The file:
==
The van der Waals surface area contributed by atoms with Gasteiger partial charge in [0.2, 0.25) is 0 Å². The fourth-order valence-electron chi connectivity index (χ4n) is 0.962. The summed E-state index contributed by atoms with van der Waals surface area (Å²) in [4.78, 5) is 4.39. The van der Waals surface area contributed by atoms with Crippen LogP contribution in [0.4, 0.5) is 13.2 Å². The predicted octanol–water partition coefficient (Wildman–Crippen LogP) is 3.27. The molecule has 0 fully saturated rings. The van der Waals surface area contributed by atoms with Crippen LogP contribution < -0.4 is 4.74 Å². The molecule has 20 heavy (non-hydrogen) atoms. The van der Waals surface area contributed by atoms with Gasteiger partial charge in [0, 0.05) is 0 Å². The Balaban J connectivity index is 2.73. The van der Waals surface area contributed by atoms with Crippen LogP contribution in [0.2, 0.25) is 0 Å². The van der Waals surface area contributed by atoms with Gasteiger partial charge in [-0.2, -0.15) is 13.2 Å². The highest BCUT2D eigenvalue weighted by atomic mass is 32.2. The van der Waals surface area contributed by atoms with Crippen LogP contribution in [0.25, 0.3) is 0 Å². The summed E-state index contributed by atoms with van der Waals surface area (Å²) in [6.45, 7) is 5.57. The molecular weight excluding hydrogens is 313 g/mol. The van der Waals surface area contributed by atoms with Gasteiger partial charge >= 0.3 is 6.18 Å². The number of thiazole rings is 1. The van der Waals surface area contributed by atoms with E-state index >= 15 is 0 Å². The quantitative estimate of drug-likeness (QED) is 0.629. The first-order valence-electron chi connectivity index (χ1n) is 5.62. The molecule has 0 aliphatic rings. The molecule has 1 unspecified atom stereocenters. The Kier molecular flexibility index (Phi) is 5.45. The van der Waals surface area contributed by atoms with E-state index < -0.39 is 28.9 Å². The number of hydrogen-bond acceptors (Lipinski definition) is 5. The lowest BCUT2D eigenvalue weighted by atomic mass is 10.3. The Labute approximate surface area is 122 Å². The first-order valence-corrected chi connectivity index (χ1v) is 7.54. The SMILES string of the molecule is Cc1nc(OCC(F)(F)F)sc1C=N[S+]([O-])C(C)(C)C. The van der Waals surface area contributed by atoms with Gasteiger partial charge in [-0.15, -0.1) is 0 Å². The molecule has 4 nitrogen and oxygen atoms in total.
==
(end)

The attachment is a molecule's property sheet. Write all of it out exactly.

The van der Waals surface area contributed by atoms with Gasteiger partial charge in [0.2, 0.25) is 0 Å². The fourth-order valence-electron chi connectivity index (χ4n) is 0.962. The summed E-state index contributed by atoms with van der Waals surface area (Å²) in [4.78, 5) is 4.39. The van der Waals surface area contributed by atoms with Crippen LogP contribution in [0.4, 0.5) is 13.2 Å². The predicted octanol–water partition coefficient (Wildman–Crippen LogP) is 3.27. The molecule has 0 fully saturated rings. The van der Waals surface area contributed by atoms with Crippen LogP contribution < -0.4 is 4.74 Å². The molecule has 20 heavy (non-hydrogen) atoms. The van der Waals surface area contributed by atoms with Gasteiger partial charge in [0, 0.05) is 0 Å². The Balaban J connectivity index is 2.73. The van der Waals surface area contributed by atoms with Crippen LogP contribution in [0.2, 0.25) is 0 Å². The van der Waals surface area contributed by atoms with Gasteiger partial charge in [-0.2, -0.15) is 13.2 Å². The highest BCUT2D eigenvalue weighted by atomic mass is 32.2. The van der Waals surface area contributed by atoms with Crippen LogP contribution in [0.25, 0.3) is 0 Å². The summed E-state index contributed by atoms with van der Waals surface area (Å²) in [6.45, 7) is 5.57. The molecular weight excluding hydrogens is 313 g/mol. The van der Waals surface area contributed by atoms with Gasteiger partial charge >= 0.3 is 6.18 Å². The number of thiazole rings is 1. The van der Waals surface area contributed by atoms with E-state index >= 15 is 0 Å². The quantitative estimate of drug-likeness (QED) is 0.629. The first-order valence-electron chi connectivity index (χ1n) is 5.62. The molecule has 0 aliphatic rings. The molecule has 1 unspecified atom stereocenters. The Kier molecular flexibility index (Phi) is 5.45. The van der Waals surface area contributed by atoms with E-state index < -0.39 is 28.9 Å². The number of hydrogen-bond acceptors (Lipinski definition) is 5. The lowest BCUT2D eigenvalue weighted by atomic mass is 10.3. The Labute approximate surface area is 122 Å². The first-order valence-corrected chi connectivity index (χ1v) is 7.54. The SMILES string of the molecule is Cc1nc(OCC(F)(F)F)sc1C=N[S+]([O-])C(C)(C)C. The van der Waals surface area contributed by atoms with Gasteiger partial charge in [-0.15, -0.1) is 0 Å². The molecule has 4 nitrogen and oxygen atoms in total.